How Liquid Cooling Helped Two University Data Centers Achieve Cooling Efficiency Goals. Michael Gagnon Coolcentric October

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1 How Liquid Cooling Helped Two University Data Centers Achieve Cooling Efficiency Goals Michael Gagnon Coolcentric October

2 Data Center Trends Energy consumption in the Data Center (DC) billion kwhr (~6 millions households) - 1.5% of the total USA electricity billion kwhr (~10 million households) - 2.0% of the total ($7.4 billion cost) Energy Usage ~40% of the electricity consumed in the DC = air conditioning system (~ $3 billion) Technology Trends Energy consumption is the most dominant trend in the next 5 years (Gartner Group) IT Equipment power density is increasing Consolidation, virtualization and cloud computing lead to higher rack densities Companies want to optimize their DC white space with higher density racks (fully populated) containing IT equipment that performs work (high utilization rate) DC Costs Data Center costs can exceed $1,000/square foot, of which 70% goes toward mechanical, electrical and cooling

3 Data Center Trends Higher Education and HPC are early adopters of liquid cooling no longer using air-cooling to remove all of the DC heat. The DC cooling needs are becoming more complex and exceed air cooling capabilities Traditional air-cooled systems cannot keep up with the changes Inefficient - delivery system is inefficient leading to over provisioning and increased space (CAPEX) Higher power consumption (OPEX) Higher air velocities = increased noise levels Unpredictable cooling can lead to hot spots Remove heat at the source Row, Rack, Chassis Passive Rear Door Heat Exchangers (RDHx) Cost effective Increases cooling efficiency for a greener approach Easy to deploy in Retrofits or new DC builds Scalable add only when you need it

4 Traditional Air-cooling System

5 Coolcentric System Overview Passive RDHx no fans, no moving parts, no power, no noise Equipment-ejected exhaust air passes through coil and is cooled before exiting the RDHx Chilled water used above dew point (no condensate) Heat is removed from room through return water connection

6 Syracuse University Case Study IT requirements growing faster than existing facilities could handle Syracuse was faced with a decision - retrofit existing DC or build new 650kW DC Existing DC infrastructure was tired - old, inefficient and hard to retrofit Syracuse University Options Add more white space band-aid solution, didn t address core cooling issues Add additional perimeter Computer Room Air Conditioners (CRAC) more space, more power and delivery system inefficient Add new In-Row Cooling devices more space, more power Incorporate aisle containment inflexible, still using old CRAC Environmental and social responsibility commitment Energy efficiency is a top priority to Syracuse low PUE Green DC Retrofit options could not attain energy objectives The decision was made to build a new data center using RDHx as the primary cooling topology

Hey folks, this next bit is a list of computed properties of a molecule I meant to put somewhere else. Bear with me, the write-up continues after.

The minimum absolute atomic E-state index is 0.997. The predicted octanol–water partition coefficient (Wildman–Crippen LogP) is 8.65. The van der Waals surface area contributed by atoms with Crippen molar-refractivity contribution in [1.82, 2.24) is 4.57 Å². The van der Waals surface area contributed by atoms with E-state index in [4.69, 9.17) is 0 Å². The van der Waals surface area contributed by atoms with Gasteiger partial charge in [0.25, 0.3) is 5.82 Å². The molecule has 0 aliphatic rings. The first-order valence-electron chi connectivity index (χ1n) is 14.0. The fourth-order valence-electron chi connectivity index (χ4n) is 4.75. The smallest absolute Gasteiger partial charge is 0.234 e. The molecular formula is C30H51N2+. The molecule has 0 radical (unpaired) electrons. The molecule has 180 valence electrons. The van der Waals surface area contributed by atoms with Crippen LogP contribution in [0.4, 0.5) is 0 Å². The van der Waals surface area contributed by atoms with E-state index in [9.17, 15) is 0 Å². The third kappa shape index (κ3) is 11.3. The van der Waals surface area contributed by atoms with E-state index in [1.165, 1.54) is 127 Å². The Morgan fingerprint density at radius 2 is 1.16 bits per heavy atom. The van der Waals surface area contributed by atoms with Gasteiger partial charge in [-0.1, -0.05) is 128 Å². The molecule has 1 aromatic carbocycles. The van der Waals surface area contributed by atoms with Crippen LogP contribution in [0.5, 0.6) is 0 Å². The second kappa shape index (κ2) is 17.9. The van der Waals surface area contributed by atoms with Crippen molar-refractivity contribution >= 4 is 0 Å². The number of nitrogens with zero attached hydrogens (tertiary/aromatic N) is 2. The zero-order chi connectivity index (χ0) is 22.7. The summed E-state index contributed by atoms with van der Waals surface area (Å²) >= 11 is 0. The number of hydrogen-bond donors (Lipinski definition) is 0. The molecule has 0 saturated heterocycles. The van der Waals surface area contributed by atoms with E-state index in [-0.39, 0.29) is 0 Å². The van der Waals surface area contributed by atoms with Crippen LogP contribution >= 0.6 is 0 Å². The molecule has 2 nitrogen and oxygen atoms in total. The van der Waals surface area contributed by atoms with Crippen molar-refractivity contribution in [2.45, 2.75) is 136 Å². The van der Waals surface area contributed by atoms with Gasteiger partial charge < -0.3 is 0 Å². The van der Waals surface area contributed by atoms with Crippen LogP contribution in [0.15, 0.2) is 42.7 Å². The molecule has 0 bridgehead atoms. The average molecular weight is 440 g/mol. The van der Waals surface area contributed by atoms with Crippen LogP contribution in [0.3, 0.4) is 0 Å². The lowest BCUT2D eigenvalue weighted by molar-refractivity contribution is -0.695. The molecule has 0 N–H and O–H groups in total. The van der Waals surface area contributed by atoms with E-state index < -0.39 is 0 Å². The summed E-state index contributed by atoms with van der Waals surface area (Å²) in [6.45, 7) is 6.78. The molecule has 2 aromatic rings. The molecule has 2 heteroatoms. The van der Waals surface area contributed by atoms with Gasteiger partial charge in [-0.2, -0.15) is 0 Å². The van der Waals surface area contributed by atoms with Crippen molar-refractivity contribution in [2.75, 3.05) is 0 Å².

7 Syracuse University Case Study Syracuse was able to achieve their goals Most energy-efficient, green DC 50% less energy consumption Successful deployment of Trigeneration system, gas-powered micro turbines, chilled water RDHx Passive RDHx provide the primary cooling and only one CRAC is used for make-up air and humidification control RDHx were chosen because they consume minimal floor space, consume no power at the rack and help reduce energy consumption

8 Purdue University Case Study Rosen Center for Advanced Computing High performance computing and storage DC Used for advanced, cutting-edge science, engineering and research Historical building with DC in basement Never intended to support an IT infrastructure No raised floor, limited ceiling height = no flexibility and high noise levels The 500kW limit was now stretched to the limit by new requirements No more available White space Due to power, cooling and chilled water capacity constraints the data center was configured with partially populated racks with light load densities. The spreading of the load had reached maximum space utilization No room for additional CRAC nor did Purdue want to continue to use CRAC Active Fan Doors were tested as a space saving alternative Purdue University Options Fully deploy active fan door Build a new $60 million DC Deploy liquid cooling in the form of the close coupled passive RDHx

9 Purdue University Case Study Purdue decision Active fan doors were judged to have low ROI, consumed excessive power for the cooling provided and added too much noise The $60 million price tag for a new DC money the University hadn t allocated RDHx were judged to be the most economical and provide best cooling option Purdue reasons for using liquid cooled, passive RDHx: Half of the CRACs could be turned off = less noise, less power Remove heat at the source = ultimate aisle containment solution Scalable solution can quickly add RDHx when needed Small footprint = space conserved Eliminates CRAC single point of failure Reduced chilled water plant load Significant energy savings Extended the useful life of existing DC DC retrofit costs ~ $1 million

10 RDHx Benefits Save Energy, Reduce carbon footprint 90% less power draw than CRAC Increase Data Center Utilization & Capacity Up to 5X more compute capacity (densify and fully populate racks) Save space (or free up space for expansion) Up to 84% white space savings Remove heat at source = predictable cooling Eliminate air movement fans = reduce noise levels Lower capital expense & operating expense Generates savings on Day One, with typical TCO payback of 1 year or better

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